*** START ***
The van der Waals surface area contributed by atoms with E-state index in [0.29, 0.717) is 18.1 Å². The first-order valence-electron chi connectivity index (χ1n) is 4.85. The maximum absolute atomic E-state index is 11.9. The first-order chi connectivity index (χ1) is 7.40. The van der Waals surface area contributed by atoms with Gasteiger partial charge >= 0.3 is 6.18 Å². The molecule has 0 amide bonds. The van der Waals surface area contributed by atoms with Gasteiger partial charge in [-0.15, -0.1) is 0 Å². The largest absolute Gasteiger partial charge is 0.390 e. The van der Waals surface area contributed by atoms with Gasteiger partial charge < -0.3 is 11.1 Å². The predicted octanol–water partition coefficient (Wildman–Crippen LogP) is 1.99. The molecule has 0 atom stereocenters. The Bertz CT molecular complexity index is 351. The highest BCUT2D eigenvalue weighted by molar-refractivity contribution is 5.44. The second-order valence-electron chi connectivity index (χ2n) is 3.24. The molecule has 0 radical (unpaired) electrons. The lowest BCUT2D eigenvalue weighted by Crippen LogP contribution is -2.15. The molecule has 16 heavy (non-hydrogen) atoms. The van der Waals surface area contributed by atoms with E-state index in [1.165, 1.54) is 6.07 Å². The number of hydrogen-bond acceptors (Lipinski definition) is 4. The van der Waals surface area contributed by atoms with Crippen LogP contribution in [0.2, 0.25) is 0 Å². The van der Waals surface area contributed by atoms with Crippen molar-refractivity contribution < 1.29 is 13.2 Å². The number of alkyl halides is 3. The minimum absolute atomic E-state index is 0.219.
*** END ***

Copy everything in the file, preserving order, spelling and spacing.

The van der Waals surface area contributed by atoms with E-state index in [0.29, 0.717) is 18.1 Å². The first-order valence-electron chi connectivity index (χ1n) is 4.85. The maximum absolute atomic E-state index is 11.9. The first-order chi connectivity index (χ1) is 7.40. The van der Waals surface area contributed by atoms with Gasteiger partial charge >= 0.3 is 6.18 Å². The molecule has 0 amide bonds. The van der Waals surface area contributed by atoms with Gasteiger partial charge in [-0.15, -0.1) is 0 Å². The largest absolute Gasteiger partial charge is 0.390 e. The van der Waals surface area contributed by atoms with Gasteiger partial charge < -0.3 is 11.1 Å². The predicted octanol–water partition coefficient (Wildman–Crippen LogP) is 1.99. The molecule has 0 atom stereocenters. The Bertz CT molecular complexity index is 351. The highest BCUT2D eigenvalue weighted by molar-refractivity contribution is 5.44. The second-order valence-electron chi connectivity index (χ2n) is 3.24. The molecule has 0 radical (unpaired) electrons. The lowest BCUT2D eigenvalue weighted by Crippen LogP contribution is -2.15. The molecule has 16 heavy (non-hydrogen) atoms. The van der Waals surface area contributed by atoms with E-state index in [1.165, 1.54) is 6.07 Å². The number of hydrogen-bond acceptors (Lipinski definition) is 4. The van der Waals surface area contributed by atoms with Crippen LogP contribution in [0.2, 0.25) is 0 Å². The van der Waals surface area contributed by atoms with Crippen molar-refractivity contribution < 1.29 is 13.2 Å². The number of alkyl halides is 3. The minimum absolute atomic E-state index is 0.219.